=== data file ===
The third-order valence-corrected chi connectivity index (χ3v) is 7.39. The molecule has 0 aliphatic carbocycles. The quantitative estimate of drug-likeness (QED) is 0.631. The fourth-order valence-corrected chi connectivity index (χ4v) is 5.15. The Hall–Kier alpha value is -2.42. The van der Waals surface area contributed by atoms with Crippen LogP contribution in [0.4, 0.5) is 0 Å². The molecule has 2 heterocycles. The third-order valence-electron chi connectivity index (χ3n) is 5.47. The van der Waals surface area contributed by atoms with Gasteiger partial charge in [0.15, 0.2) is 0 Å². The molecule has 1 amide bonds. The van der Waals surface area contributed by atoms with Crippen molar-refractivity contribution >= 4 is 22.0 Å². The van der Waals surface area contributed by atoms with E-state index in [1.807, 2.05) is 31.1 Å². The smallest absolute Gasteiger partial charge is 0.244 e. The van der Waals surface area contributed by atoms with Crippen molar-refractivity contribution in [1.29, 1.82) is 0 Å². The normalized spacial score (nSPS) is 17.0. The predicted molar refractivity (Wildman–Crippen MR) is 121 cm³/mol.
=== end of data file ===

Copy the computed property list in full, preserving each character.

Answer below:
The third-order valence-corrected chi connectivity index (χ3v) is 7.39. The molecule has 0 aliphatic carbocycles. The quantitative estimate of drug-likeness (QED) is 0.631. The fourth-order valence-corrected chi connectivity index (χ4v) is 5.15. The Hall–Kier alpha value is -2.42. The van der Waals surface area contributed by atoms with Crippen LogP contribution in [0.4, 0.5) is 0 Å². The molecule has 2 heterocycles. The third-order valence-electron chi connectivity index (χ3n) is 5.47. The van der Waals surface area contributed by atoms with Gasteiger partial charge in [0.15, 0.2) is 0 Å². The molecule has 1 amide bonds. The van der Waals surface area contributed by atoms with Crippen molar-refractivity contribution >= 4 is 22.0 Å². The van der Waals surface area contributed by atoms with E-state index in [1.807, 2.05) is 31.1 Å². The smallest absolute Gasteiger partial charge is 0.244 e. The van der Waals surface area contributed by atoms with Crippen molar-refractivity contribution in [1.29, 1.82) is 0 Å². The normalized spacial score (nSPS) is 17.0. The predicted molar refractivity (Wildman–Crippen MR) is 121 cm³/mol.